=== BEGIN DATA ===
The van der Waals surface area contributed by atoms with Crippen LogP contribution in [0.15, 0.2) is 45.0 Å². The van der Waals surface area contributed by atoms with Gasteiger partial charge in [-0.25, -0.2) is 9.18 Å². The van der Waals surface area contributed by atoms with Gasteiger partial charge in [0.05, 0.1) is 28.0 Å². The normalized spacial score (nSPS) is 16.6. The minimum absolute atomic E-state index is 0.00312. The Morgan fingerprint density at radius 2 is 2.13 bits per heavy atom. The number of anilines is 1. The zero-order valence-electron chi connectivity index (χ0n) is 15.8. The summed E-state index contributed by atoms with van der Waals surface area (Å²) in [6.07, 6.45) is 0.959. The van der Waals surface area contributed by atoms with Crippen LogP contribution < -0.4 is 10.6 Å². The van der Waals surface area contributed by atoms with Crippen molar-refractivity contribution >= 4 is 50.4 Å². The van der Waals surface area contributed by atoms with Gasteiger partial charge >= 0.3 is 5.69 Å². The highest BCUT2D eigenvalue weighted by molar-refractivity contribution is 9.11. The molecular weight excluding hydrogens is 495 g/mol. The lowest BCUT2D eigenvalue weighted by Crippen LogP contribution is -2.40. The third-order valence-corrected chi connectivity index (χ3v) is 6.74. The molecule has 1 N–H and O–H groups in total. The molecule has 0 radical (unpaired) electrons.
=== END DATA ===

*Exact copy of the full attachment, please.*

The van der Waals surface area contributed by atoms with Crippen LogP contribution in [0.15, 0.2) is 45.0 Å². The van der Waals surface area contributed by atoms with Gasteiger partial charge in [-0.25, -0.2) is 9.18 Å². The van der Waals surface area contributed by atoms with Gasteiger partial charge in [0.05, 0.1) is 28.0 Å². The normalized spacial score (nSPS) is 16.6. The minimum absolute atomic E-state index is 0.00312. The Morgan fingerprint density at radius 2 is 2.13 bits per heavy atom. The number of anilines is 1. The zero-order valence-electron chi connectivity index (χ0n) is 15.8. The summed E-state index contributed by atoms with van der Waals surface area (Å²) in [6.07, 6.45) is 0.959. The van der Waals surface area contributed by atoms with Crippen LogP contribution < -0.4 is 10.6 Å². The van der Waals surface area contributed by atoms with Crippen molar-refractivity contribution >= 4 is 50.4 Å². The van der Waals surface area contributed by atoms with Gasteiger partial charge >= 0.3 is 5.69 Å². The highest BCUT2D eigenvalue weighted by molar-refractivity contribution is 9.11. The molecular weight excluding hydrogens is 495 g/mol. The lowest BCUT2D eigenvalue weighted by Crippen LogP contribution is -2.40. The third-order valence-corrected chi connectivity index (χ3v) is 6.74. The molecule has 1 N–H and O–H groups in total. The molecule has 0 radical (unpaired) electrons.